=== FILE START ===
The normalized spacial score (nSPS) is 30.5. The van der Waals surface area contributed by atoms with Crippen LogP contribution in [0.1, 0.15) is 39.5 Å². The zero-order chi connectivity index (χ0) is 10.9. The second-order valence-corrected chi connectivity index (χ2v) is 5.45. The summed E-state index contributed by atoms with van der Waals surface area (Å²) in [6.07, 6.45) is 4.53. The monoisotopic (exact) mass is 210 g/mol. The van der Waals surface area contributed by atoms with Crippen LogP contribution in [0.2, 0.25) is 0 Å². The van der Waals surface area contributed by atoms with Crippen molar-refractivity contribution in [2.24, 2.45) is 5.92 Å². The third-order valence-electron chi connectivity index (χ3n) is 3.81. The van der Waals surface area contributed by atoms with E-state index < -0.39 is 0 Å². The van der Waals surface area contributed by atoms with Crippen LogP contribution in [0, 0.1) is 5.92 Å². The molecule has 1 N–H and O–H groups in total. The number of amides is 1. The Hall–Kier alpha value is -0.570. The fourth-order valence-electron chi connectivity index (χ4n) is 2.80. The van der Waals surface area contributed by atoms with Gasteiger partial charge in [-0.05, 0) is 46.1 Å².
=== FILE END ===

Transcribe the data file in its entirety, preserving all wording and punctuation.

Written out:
The normalized spacial score (nSPS) is 30.5. The van der Waals surface area contributed by atoms with Crippen LogP contribution in [0.1, 0.15) is 39.5 Å². The zero-order chi connectivity index (χ0) is 10.9. The second-order valence-corrected chi connectivity index (χ2v) is 5.45. The summed E-state index contributed by atoms with van der Waals surface area (Å²) in [6.07, 6.45) is 4.53. The monoisotopic (exact) mass is 210 g/mol. The van der Waals surface area contributed by atoms with Crippen LogP contribution in [0.2, 0.25) is 0 Å². The van der Waals surface area contributed by atoms with Crippen molar-refractivity contribution in [2.24, 2.45) is 5.92 Å². The third-order valence-electron chi connectivity index (χ3n) is 3.81. The van der Waals surface area contributed by atoms with E-state index < -0.39 is 0 Å². The van der Waals surface area contributed by atoms with Crippen LogP contribution in [0, 0.1) is 5.92 Å². The molecule has 1 N–H and O–H groups in total. The number of amides is 1. The Hall–Kier alpha value is -0.570. The fourth-order valence-electron chi connectivity index (χ4n) is 2.80. The van der Waals surface area contributed by atoms with Gasteiger partial charge in [-0.05, 0) is 46.1 Å².